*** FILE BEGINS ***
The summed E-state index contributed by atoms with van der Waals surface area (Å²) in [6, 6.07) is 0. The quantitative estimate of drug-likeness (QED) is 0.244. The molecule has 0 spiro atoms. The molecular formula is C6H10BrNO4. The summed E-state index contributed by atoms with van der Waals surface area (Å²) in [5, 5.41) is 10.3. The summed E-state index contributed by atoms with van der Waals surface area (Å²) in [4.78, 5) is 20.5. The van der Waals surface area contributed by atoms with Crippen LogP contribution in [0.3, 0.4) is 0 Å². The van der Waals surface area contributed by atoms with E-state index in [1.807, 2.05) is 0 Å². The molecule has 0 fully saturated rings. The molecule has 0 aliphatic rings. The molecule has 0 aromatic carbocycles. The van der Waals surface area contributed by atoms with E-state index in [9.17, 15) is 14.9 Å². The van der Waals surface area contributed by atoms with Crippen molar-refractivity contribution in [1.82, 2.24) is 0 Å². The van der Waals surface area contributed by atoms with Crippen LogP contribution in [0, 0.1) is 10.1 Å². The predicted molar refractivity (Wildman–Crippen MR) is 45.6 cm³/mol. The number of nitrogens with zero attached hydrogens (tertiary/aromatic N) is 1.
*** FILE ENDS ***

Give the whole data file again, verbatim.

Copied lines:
The summed E-state index contributed by atoms with van der Waals surface area (Å²) in [6, 6.07) is 0. The quantitative estimate of drug-likeness (QED) is 0.244. The molecule has 0 spiro atoms. The molecular formula is C6H10BrNO4. The summed E-state index contributed by atoms with van der Waals surface area (Å²) in [5, 5.41) is 10.3. The summed E-state index contributed by atoms with van der Waals surface area (Å²) in [4.78, 5) is 20.5. The van der Waals surface area contributed by atoms with Crippen LogP contribution in [0.3, 0.4) is 0 Å². The van der Waals surface area contributed by atoms with E-state index in [1.807, 2.05) is 0 Å². The molecule has 0 fully saturated rings. The molecule has 0 aliphatic rings. The molecule has 0 aromatic carbocycles. The van der Waals surface area contributed by atoms with E-state index in [9.17, 15) is 14.9 Å². The van der Waals surface area contributed by atoms with Crippen molar-refractivity contribution in [1.82, 2.24) is 0 Å². The van der Waals surface area contributed by atoms with Crippen LogP contribution in [0, 0.1) is 10.1 Å². The predicted molar refractivity (Wildman–Crippen MR) is 45.6 cm³/mol. The number of nitrogens with zero attached hydrogens (tertiary/aromatic N) is 1.